First 2 COVID cases bring change to Kitchener's Better Tent City

People living at Kitchener’s Better Tent City have stepped up their safety precautions after the first two COVID-19 cases in the community were confirmed over the weekend.

Residents must now wear masks inside communal areas

A group of cabins are pictured at Kitchener's Better Tent City community in December, 2020. (Paula Duhatschek/CBC)

People living at Kitchener's Better Tent City have stepped up safety precautions after two people in the community tested positive late last week. 

"It's really different over here now," said Nadine Green, the site coordinator.

The two people who tested positive are in isolation and are no longer on-site, she said.

The Better Tent City is a temporary community built as a quick path to housing during the COVID-19 pandemic. The site at Lot 42 on Ardelt Place is home to people who were previously homeless and now live in tents and small cabins. 

As of this week, masks and sanitized hands are mandatory for anyone entering communal spaces such as the shared bathrooms and kitchen.

Instead of eating meals indoors, people have been told to bring them back to their tents or cabins.

There are also heightened cleaning measures, and residents have been told not to invite visitors over or to enter each other's cabins.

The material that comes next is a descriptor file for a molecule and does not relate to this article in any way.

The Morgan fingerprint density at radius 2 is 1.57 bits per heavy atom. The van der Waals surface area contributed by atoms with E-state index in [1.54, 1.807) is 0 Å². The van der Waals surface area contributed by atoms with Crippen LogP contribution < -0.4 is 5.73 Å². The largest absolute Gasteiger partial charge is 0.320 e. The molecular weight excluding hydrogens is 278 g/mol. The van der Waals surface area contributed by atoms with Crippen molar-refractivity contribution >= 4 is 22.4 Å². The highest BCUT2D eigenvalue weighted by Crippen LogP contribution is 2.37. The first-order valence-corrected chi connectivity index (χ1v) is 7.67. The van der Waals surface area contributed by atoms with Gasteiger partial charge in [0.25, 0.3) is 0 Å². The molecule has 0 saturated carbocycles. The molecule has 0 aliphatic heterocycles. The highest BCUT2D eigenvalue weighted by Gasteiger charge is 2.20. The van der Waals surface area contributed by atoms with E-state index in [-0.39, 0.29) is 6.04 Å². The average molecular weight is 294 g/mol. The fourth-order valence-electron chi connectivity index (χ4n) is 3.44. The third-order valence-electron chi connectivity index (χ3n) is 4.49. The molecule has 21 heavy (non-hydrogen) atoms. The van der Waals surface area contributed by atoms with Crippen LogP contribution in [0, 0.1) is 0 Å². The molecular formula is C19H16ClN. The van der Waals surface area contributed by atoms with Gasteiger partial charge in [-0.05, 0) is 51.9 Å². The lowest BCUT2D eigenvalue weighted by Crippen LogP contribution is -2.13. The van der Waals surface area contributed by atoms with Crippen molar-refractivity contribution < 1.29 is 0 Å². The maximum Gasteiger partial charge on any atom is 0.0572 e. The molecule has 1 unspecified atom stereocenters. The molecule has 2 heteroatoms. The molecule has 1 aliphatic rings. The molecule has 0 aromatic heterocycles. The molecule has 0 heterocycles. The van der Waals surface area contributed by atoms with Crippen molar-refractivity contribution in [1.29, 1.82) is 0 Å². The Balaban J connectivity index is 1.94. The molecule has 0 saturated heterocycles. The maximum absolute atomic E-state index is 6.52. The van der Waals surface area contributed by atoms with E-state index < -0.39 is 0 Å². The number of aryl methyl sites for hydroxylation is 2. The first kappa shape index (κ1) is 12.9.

Previously, masks were only mandatory for outsiders, such as volunteers, coming in. The idea was that masks are not required for people in their homes, and the Better Tent City is home to those who live there.

Now, the masks will likely be the norm going forward, said Green.

Volunteer Laura Hamilton said she's happy with how residents have reacted to the new policies. She said some people may not have been concerned about catching COVID themselves but have come around to the masks and other measures after learning how important they are in keeping others safe.

"It's a stronger community now," said Hamilton.

Cases expected in all populations: Dr. Wang

The region's medical officer of health, Dr. Hsiu-Li Wang, said on a media call Friday she isn't surprised to see cases emerge among people who are homeless or living in shelters and similar settings.

"With the community spread, we expect to see cases in all population groups," said Wang.

Still, Wang said tests done within this particular population have come back with a relatively low positive rate.   

"There's been a lot of work and excellent collaboration behind the scenes to try and prevent further spread, and so far it appears the efforts have been paying off quite well, relatively speaking," said Wang.

The region's chief administrative officer, Bruce Lauckner, said during the same call he's happy with measures taken by community groups who work with this population. Still, he said he is asking the province for more isolation resources aimed at those who don't have a safe place to stay apart from others.